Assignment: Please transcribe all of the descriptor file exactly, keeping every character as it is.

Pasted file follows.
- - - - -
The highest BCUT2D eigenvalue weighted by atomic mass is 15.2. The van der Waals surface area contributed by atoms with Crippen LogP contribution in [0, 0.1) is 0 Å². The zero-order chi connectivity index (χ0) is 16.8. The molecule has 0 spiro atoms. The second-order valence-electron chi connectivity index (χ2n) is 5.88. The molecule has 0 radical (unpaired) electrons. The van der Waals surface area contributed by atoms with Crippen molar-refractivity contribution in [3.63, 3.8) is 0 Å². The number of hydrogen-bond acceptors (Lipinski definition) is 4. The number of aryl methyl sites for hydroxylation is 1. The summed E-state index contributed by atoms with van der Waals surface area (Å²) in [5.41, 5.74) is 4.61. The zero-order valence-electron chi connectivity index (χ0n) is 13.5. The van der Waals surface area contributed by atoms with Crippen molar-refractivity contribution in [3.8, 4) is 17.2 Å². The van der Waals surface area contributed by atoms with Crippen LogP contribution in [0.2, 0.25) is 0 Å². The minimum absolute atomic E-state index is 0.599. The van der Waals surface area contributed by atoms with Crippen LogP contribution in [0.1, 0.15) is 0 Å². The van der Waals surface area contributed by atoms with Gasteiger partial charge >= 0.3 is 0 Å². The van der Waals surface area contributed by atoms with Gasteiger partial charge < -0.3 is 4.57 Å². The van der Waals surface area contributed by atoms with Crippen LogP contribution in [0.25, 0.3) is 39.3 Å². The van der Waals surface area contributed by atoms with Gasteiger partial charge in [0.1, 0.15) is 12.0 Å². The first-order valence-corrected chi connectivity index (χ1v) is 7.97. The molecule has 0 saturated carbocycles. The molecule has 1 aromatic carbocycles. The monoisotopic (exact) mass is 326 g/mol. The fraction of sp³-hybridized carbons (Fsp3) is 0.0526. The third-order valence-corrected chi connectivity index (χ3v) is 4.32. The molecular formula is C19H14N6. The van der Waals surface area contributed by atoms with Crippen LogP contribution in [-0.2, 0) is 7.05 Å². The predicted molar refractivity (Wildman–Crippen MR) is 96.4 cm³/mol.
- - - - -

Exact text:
The highest BCUT2D eigenvalue weighted by atomic mass is 15.2. The van der Waals surface area contributed by atoms with Crippen LogP contribution in [0, 0.1) is 0 Å². The zero-order chi connectivity index (χ0) is 16.8. The molecule has 0 spiro atoms. The second-order valence-electron chi connectivity index (χ2n) is 5.88. The molecule has 0 radical (unpaired) electrons. The van der Waals surface area contributed by atoms with Crippen molar-refractivity contribution in [3.63, 3.8) is 0 Å². The number of hydrogen-bond acceptors (Lipinski definition) is 4. The number of aryl methyl sites for hydroxylation is 1. The summed E-state index contributed by atoms with van der Waals surface area (Å²) in [5.41, 5.74) is 4.61. The zero-order valence-electron chi connectivity index (χ0n) is 13.5. The van der Waals surface area contributed by atoms with Crippen molar-refractivity contribution in [3.8, 4) is 17.2 Å². The van der Waals surface area contributed by atoms with Crippen LogP contribution in [0.2, 0.25) is 0 Å². The minimum absolute atomic E-state index is 0.599. The van der Waals surface area contributed by atoms with Crippen LogP contribution in [0.1, 0.15) is 0 Å². The van der Waals surface area contributed by atoms with Gasteiger partial charge >= 0.3 is 0 Å². The van der Waals surface area contributed by atoms with Gasteiger partial charge < -0.3 is 4.57 Å². The van der Waals surface area contributed by atoms with Crippen LogP contribution in [0.25, 0.3) is 39.3 Å². The van der Waals surface area contributed by atoms with Gasteiger partial charge in [0.1, 0.15) is 12.0 Å². The first-order valence-corrected chi connectivity index (χ1v) is 7.97. The molecule has 0 saturated carbocycles. The molecule has 1 aromatic carbocycles. The monoisotopic (exact) mass is 326 g/mol. The fraction of sp³-hybridized carbons (Fsp3) is 0.0526. The third-order valence-corrected chi connectivity index (χ3v) is 4.32. The molecular formula is C19H14N6. The van der Waals surface area contributed by atoms with Crippen LogP contribution in [-0.2, 0) is 7.05 Å². The predicted molar refractivity (Wildman–Crippen MR) is 96.4 cm³/mol.